The basic elements of the story presented here are certainly familiar. For American audiences, there are clear echoes of several science fiction films of the 1950s, and in particular two classics of the genre, It Came from Outer Space (1953), in which benign visitors from space "borrow" human bodies to make repairs to their damaged spacecraft; and Invasion of the Body Snatchers (1956), in which passionless alien visitors take over humans in a small town in California to plant the seeds for world domination. For British audiences, They Came from Beyond Space must have seemed like nothing less than a complete swipe of the plot of Quatermass 2 (1957 known in the States as Enemy from Space). The latter was the second film featuring Nigel Kneale's Professor Quatermass, and dealt with meteorite landings, the alien takeover of a rural British community, an industrial complex run by enslaved human hosts, and even discussion of colonies on the Moon! Given the very familiar territory that had already been covered by these three acknowledged classics of the science fiction genre, it is surprising that Subotsky felt that he could add anything new to the mix.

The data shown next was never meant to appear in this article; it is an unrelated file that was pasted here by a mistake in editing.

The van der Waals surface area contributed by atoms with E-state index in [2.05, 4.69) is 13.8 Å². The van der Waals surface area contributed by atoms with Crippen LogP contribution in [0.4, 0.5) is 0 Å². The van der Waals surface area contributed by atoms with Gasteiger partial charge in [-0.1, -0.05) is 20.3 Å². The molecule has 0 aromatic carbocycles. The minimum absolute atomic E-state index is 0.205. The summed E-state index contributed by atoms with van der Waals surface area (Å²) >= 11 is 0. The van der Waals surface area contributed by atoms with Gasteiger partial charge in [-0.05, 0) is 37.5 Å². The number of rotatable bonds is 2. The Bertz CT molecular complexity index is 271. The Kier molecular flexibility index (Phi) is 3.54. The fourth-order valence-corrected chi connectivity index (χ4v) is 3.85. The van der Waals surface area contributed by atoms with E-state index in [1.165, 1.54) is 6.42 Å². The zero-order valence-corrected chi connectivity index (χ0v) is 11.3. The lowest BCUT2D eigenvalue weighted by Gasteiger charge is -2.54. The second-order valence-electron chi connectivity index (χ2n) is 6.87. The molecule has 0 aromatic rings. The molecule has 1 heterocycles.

The cast of They Came from Beyond Space is straight-faced amidst an assortment of silly scenes and situations. At one point, scientists Temple and Farge decide that if the metal plate in Temple's skull deflects the aliens' hypnotic power, then a metal plate outside the skull can do the same thing. Farge conveniently has a metal-smelting set-up in his living room, so the two melt the trophies from his mantel and attach a silver plate to a colander that Farge straps on top of his head. Equally silly is a scene in which Temple, captured by the aliens, is held in a small, dark cell. Temple discovers that a spotlight follows him around the cell, so to maneuver in the dark and overtake his captors, Temple simply removes his jacket, which contains a tracking device for the spotlight! The sets and effects are very low-budget, with a woefully obvious model rocket-to-the-moon, flashlights that are passed off as ray guns, and a tubular elevator set that is comically used over and over even though it obviously is incapable of transporting between floors.